Businesses from a myriad of industries are setting up their own Facebook profiles. Facebook is a social networking site with over 64 million users worldwide and specifically designed as a way for people to keep in contact with their friends. However businesses are seeing the potential and are hoping to delve into this market. While the business benefits of networking sites such as Facebook and MySpace are yet to be seen, property developers and real estate firms can still embrace the idea of social networking and apply it in a more business sense.
An innovative method is the communication with clients and/or business partners via secure portals. Portals are one of our specializations that are becoming more frequently requested by our clients. They allow real estate agents, property developers and project marketers to connect online more intimately with their clients and each other.
For example, a property developer that has a large number of external agents working to sell their stock ultimately spends a lot of time emailing and faxing out updated stock lists, pricelists, construction updates, marketing material and so on. But via an agent portal – an external agent can logon to a secure website and access all this information in a live format, as well as viewing their buyers contracts and any commission owing to them, all uploaded by the developer at the click of a button.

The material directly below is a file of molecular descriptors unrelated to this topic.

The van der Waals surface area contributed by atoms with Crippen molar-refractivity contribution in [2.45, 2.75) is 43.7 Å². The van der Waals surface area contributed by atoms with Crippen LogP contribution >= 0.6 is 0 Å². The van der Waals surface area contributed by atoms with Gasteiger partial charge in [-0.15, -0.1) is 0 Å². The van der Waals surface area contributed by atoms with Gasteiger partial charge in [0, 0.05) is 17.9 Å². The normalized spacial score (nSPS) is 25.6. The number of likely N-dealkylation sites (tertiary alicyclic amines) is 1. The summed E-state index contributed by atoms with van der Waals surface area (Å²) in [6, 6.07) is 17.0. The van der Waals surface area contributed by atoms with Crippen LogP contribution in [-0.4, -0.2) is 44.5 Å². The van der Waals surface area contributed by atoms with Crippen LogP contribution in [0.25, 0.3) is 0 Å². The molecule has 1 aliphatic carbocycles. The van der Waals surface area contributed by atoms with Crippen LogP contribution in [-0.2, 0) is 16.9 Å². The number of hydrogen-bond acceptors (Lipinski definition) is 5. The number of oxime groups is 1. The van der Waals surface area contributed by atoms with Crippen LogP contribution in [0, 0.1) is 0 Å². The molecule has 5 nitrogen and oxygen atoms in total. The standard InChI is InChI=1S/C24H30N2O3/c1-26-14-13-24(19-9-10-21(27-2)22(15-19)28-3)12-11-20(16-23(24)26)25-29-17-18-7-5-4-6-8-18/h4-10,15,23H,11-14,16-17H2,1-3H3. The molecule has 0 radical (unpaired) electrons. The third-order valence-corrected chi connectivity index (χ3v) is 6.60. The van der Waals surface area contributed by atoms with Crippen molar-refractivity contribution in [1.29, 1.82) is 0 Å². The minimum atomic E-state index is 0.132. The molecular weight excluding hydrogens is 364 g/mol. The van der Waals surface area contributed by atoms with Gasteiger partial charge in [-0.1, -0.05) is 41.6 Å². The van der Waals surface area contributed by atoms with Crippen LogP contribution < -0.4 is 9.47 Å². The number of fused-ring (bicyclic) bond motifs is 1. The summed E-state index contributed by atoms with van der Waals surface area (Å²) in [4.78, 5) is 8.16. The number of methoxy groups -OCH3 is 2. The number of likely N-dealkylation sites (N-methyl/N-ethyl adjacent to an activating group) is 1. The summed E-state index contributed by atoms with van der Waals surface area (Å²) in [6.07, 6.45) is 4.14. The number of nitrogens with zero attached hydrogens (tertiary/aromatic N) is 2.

Other innovative portals include vendor portals, where vendors can view all activities and inspections conducted on their property by the real estate agent. Another solution is for project marketers to enable developers to view the progress on the sale of their developments, activities and advertising…the possibilities are endless.
This subject is one of much debate among IT experts, but the general consensus is that web 2.0 is more of a concept than an actual tangible change. You have probably heard new jargon popping up at the meetings over the water cooler such as Facebook, MySpace, tagging, blogging and social networks – these are probably the most widely recognized aspects that are changing the internet – and being defined as ‘web 2.0’.
The ‘idea’ of web 2.0 involves the ability for internet users to generate and distribute content, often with the freedom to share and reuse. It does include a largely social element – but before you disregard this as your colleagues posting drunken nights out of themselves online, consider the economic potential for businesses – after all, word of mouth (albeit ‘virtual’) is an incredibly powerful sales and marketing tool.
One such example is YouTube. An online video sharing website, not only does it include the quirky videos sent around the office for fun, but also includes a more professional side. For example, politicians such as Hilary Clinton and Barack Obama are campaigning via YouTube. So how can this affect the property industry? Already property developers and real estate agents are posting videos of themselves and their accomplishments onto YouTube. At Brightfox, a common feature we are now including for our clients’ websites are a video and news page where property firms can upload their YouTube videos onto their own corporate website.